Allright…here’s a little informal poll for your Monday! 🙂
While doing some research about toxic plants for an article I’m working on, I came across an interesting debate: Are carrot greens really toxic, or can you chow down on them without any fear of getting sick?
I’ve read about the supposedly stomachache-inducing alkaloids they contain and their propensity to deliver contact and photodermatitis to allergic individuals due to the presence of furocoumarins…BUT there are also pages and pages of recipes and testimonials touting the nutritional value of carrot greens.
It seems, as usual, that it all might come down to how much you eat.
For my part, I’ve always discarded the tops – they’re just a tad too bitter-tasting to add to my salad bowl. But maybe I should throw them in a stir fry instead?
Do you eat carrot greens? How do you use them in recipes?
I’ve always discarded them. Rabbits like them, so I would have never thought about them being toxic, though! Perhaps, like poke salad, they must be cooked in a certain way. Interesting.
Yes, I was thinking about the rabbit thing too! Perhaps they become more palatable if you cook them, but I wonder also if the flavour mellows out…I just can’t stand the taste of them fresh.
I have never eaten the greens , but this piqued my interest, I have some growing in my Aquaponics system now. Not carrots just the tops. I placed a carrot top I had cut from one of mine I used in a salad, on the grow bed and it sprouted. I was wondering the same thing just a day or two ago. Be interesting to see what comes from this post.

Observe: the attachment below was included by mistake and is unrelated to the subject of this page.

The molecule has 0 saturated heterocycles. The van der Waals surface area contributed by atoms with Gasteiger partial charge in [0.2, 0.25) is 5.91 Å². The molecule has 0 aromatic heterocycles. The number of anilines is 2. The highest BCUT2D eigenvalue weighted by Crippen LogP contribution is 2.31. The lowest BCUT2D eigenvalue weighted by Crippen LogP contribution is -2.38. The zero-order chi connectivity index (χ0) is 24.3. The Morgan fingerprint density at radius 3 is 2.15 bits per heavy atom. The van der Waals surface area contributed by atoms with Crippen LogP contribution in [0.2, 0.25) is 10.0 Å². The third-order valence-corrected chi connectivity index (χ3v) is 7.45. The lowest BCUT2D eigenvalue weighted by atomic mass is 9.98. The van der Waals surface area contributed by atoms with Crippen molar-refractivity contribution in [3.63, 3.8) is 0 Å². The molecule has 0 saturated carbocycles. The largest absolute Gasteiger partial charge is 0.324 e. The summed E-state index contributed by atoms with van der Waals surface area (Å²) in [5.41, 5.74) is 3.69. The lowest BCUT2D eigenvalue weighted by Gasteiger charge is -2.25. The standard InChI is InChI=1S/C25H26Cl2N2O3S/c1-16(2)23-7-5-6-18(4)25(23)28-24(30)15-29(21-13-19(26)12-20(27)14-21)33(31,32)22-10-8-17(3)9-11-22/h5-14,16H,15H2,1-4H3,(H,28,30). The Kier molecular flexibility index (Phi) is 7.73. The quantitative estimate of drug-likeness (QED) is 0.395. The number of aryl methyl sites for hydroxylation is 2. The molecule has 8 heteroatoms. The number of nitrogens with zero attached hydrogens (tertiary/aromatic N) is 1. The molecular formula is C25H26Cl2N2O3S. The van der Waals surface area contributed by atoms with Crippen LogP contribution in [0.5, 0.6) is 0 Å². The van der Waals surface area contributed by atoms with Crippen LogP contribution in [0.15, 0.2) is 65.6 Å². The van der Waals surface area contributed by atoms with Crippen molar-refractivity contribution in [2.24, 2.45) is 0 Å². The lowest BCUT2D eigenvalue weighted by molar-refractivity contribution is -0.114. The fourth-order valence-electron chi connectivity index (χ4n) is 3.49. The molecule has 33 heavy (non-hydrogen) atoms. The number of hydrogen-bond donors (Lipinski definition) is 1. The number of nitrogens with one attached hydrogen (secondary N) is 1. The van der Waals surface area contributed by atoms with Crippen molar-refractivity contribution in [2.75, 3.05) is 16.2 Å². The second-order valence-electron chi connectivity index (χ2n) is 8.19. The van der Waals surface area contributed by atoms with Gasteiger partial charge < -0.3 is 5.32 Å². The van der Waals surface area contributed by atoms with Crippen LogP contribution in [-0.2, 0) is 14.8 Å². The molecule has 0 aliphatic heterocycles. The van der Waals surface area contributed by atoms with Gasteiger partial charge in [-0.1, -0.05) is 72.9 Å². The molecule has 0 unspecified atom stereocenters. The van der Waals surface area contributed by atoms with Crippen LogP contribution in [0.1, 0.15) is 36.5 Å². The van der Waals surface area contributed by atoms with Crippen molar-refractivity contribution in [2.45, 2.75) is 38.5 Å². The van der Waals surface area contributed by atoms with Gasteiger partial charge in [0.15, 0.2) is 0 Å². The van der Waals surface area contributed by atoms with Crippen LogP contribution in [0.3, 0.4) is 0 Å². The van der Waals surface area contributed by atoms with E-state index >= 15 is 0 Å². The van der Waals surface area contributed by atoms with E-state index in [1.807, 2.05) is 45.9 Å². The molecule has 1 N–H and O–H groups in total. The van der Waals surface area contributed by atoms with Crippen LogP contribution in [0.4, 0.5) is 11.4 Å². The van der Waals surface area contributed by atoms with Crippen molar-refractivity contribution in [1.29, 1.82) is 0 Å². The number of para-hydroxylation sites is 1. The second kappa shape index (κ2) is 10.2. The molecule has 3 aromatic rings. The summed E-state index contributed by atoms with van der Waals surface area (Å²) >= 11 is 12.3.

Thanks for posting the Question.
You’re welcome! There still seems to be two schools of thought on the whole thing…but I think it’s safe to say that you can eat them in small quantities. I checked out your recent post about how your aquaponics system is coming along…it seems to be working very well indeed! That’s great!
Yes it is working good right now, hope to be getting the blue gill soon.
I’ve never eaten them either. Interesting research.
It’s definitely fascinating – I didn’t realize, initially, that there were so many conflicting views about this subject.
Isn’t that interesting? I guess little of the world is black and white and with the internet, opinions and advice abound. It can be tricking sorting things out sometimes.
That’s so true! I guess that’s why it’s always good to ask questions. 🙂 Have a wonderful day!
If you grew them in your own garden I might consider them. But the ones in the grocery stores are usually nasty, so I would definitely compost.
Yes, so true – there would be no way I would ever eat the ones from the grocery store! Definitely only ones I’d grown myself…although I must admit, I’m still not sure…. I would need to find a recipe that makes them taste GOOD. 🙂
I’ve never eaten them but I had read somewhere that you could dye fabric with them. Last summer I started hunting farmer’s markets for carrots with tops (ours were hail victims) and all the carrots at the markets had their tops cut off. I guess they aren’t a popular part. It would be good to know if they are toxic before I put them in the dye pot.